Safeguarding training for bell ringers – a practical guide

Published: Tuesday May 16, 2023

The team mid 2,000th quarter peal attemptSafeguarding training is often considered something for people who work with children, but it is a mandatory requirement for a variety of church roles and responsibilities such as volunteers, which includes bell ringers.

Ian Bucknell, from All Saints Bisley, recently completed all three of the Church of England’s Safeguarding Framework courses and shares his experience.

How easy was it to complete the Safeguarding training?

Ian says, “I didn’t find the process terribly onerous; in fact, to my pleasant surprise, I found it quite interesting. All three courses can easily be completed online but there are other ways that the training can be completed. The Gloucester & Bristol Diocesan Association of Church Bell Ringers can help if you want to take a course. There was no cost, no essay writing, nor any requirement to stand up and speak to a group of people – it really was quite user friendly.”

Isn’t safeguarding about working with children?

Ian says, “Some ringers believe that safeguarding relates merely to children – and to simply avoid ringing with children. While the training I experienced did cover issues relating to child safety, the majority of case studies and issues we covered were very much adult related.

“I discovered that safeguarding covers a vast range of vulnerabilities including domestic abuse, addictions, mental health issues, bereavement, financial abuse as well as historic abuses and, after 40 years of ringing experience, I know that our beautiful world of ringing is, and never has been, immune to those issues. If we, as ringers, choose to ignore safeguarding, we are at risk of letting down our fellow adult ringing friends in their time of need.”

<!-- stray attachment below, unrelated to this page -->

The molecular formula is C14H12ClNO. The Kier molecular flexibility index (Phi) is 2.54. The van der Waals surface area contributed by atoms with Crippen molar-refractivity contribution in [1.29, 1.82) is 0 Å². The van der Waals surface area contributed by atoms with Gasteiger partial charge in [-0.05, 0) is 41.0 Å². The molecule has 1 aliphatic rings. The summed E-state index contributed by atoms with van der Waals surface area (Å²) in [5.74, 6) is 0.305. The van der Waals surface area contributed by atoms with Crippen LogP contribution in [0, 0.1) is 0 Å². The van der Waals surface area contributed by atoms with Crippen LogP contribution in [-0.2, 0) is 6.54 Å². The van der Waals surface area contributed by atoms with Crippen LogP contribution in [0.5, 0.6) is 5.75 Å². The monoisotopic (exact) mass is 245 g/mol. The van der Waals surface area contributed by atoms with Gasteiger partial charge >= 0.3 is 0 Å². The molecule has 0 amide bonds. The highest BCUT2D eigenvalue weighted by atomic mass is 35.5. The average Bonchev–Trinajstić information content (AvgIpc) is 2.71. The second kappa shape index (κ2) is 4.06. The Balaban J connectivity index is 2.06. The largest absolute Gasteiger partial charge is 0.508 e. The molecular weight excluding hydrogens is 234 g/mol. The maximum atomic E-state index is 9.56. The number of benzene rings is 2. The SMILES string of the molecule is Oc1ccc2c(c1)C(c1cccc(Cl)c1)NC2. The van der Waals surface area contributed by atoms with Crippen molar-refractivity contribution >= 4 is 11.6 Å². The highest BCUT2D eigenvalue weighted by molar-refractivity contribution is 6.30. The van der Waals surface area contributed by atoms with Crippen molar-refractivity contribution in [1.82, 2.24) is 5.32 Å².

Does the training focus heavily on religion?

Ian says, “A concern some ringers have is that the training includes ‘too much religion’. Well, I did not feel that way. Of course, there were references to the Bible and Christ’s teaching but not to an enormous extent and the training was being supplied by the Church, so surely it isn’t surprising that those references are made.”

Do bell ringers also need a DBS check?

Most ringers do not need to have a DBS check; however, all ringers do need to complete Basic Awareness Training. If you are ‘teaching’ either adults or children then you will need both the Foundation course and a DBS check. You will need to seek the advice of your incumbent or your Parish Safeguarding Officer about this. Also visit: DBS forms, applications and process changes.

Ian says, “I urge all ringers to get themselves booked on the relevant courses as a priority. Do this as part of your commitment to your fellow ringers in the same way as they will be doing it for you. It really isn’t all that difficult when you get around to it.”

It is a requirement by the Church of England that PCCs ask all volunteers in their church to complete Safeguarding training. More information about the Framework and process can be read here: Safeguarding in Church of England Settings – CCCBR

To book on a course, in the first instance, visit: Safeguarding Training – Diocese of Gloucester (

Or contact the Gloucester & Bristol Diocesan Association of Church Bell Ringers Safeguarding Officer via Association Officers (



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